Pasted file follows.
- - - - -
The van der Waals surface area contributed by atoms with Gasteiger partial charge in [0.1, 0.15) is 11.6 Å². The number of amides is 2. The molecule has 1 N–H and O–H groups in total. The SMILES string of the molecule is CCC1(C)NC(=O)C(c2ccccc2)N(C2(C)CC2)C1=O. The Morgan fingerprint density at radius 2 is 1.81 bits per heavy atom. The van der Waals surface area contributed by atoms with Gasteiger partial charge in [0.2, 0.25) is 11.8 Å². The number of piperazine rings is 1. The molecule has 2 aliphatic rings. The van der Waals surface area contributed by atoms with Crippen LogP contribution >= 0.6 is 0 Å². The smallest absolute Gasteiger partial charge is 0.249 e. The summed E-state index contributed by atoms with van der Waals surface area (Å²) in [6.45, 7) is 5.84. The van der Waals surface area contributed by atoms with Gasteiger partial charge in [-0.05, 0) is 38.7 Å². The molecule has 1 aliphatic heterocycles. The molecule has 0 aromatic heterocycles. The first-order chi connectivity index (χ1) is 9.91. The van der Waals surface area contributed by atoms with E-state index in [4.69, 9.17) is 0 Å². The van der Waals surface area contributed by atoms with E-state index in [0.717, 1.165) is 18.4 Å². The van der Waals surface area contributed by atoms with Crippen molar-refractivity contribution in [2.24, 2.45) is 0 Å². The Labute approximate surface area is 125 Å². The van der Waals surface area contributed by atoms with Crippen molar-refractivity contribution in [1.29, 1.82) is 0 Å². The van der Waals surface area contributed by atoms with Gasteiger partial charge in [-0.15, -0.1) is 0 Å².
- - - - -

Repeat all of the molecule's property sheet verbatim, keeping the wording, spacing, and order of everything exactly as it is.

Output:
The van der Waals surface area contributed by atoms with Gasteiger partial charge in [0.1, 0.15) is 11.6 Å². The number of amides is 2. The molecule has 1 N–H and O–H groups in total. The SMILES string of the molecule is CCC1(C)NC(=O)C(c2ccccc2)N(C2(C)CC2)C1=O. The Morgan fingerprint density at radius 2 is 1.81 bits per heavy atom. The van der Waals surface area contributed by atoms with Gasteiger partial charge in [0.2, 0.25) is 11.8 Å². The number of piperazine rings is 1. The molecule has 2 aliphatic rings. The van der Waals surface area contributed by atoms with Crippen LogP contribution >= 0.6 is 0 Å². The smallest absolute Gasteiger partial charge is 0.249 e. The summed E-state index contributed by atoms with van der Waals surface area (Å²) in [6.45, 7) is 5.84. The van der Waals surface area contributed by atoms with Gasteiger partial charge in [-0.05, 0) is 38.7 Å². The molecule has 1 aliphatic heterocycles. The molecule has 0 aromatic heterocycles. The first-order chi connectivity index (χ1) is 9.91. The van der Waals surface area contributed by atoms with E-state index in [4.69, 9.17) is 0 Å². The van der Waals surface area contributed by atoms with E-state index in [0.717, 1.165) is 18.4 Å². The van der Waals surface area contributed by atoms with Crippen molar-refractivity contribution in [2.24, 2.45) is 0 Å². The Labute approximate surface area is 125 Å². The van der Waals surface area contributed by atoms with Crippen molar-refractivity contribution in [1.29, 1.82) is 0 Å². The van der Waals surface area contributed by atoms with Gasteiger partial charge in [-0.15, -0.1) is 0 Å².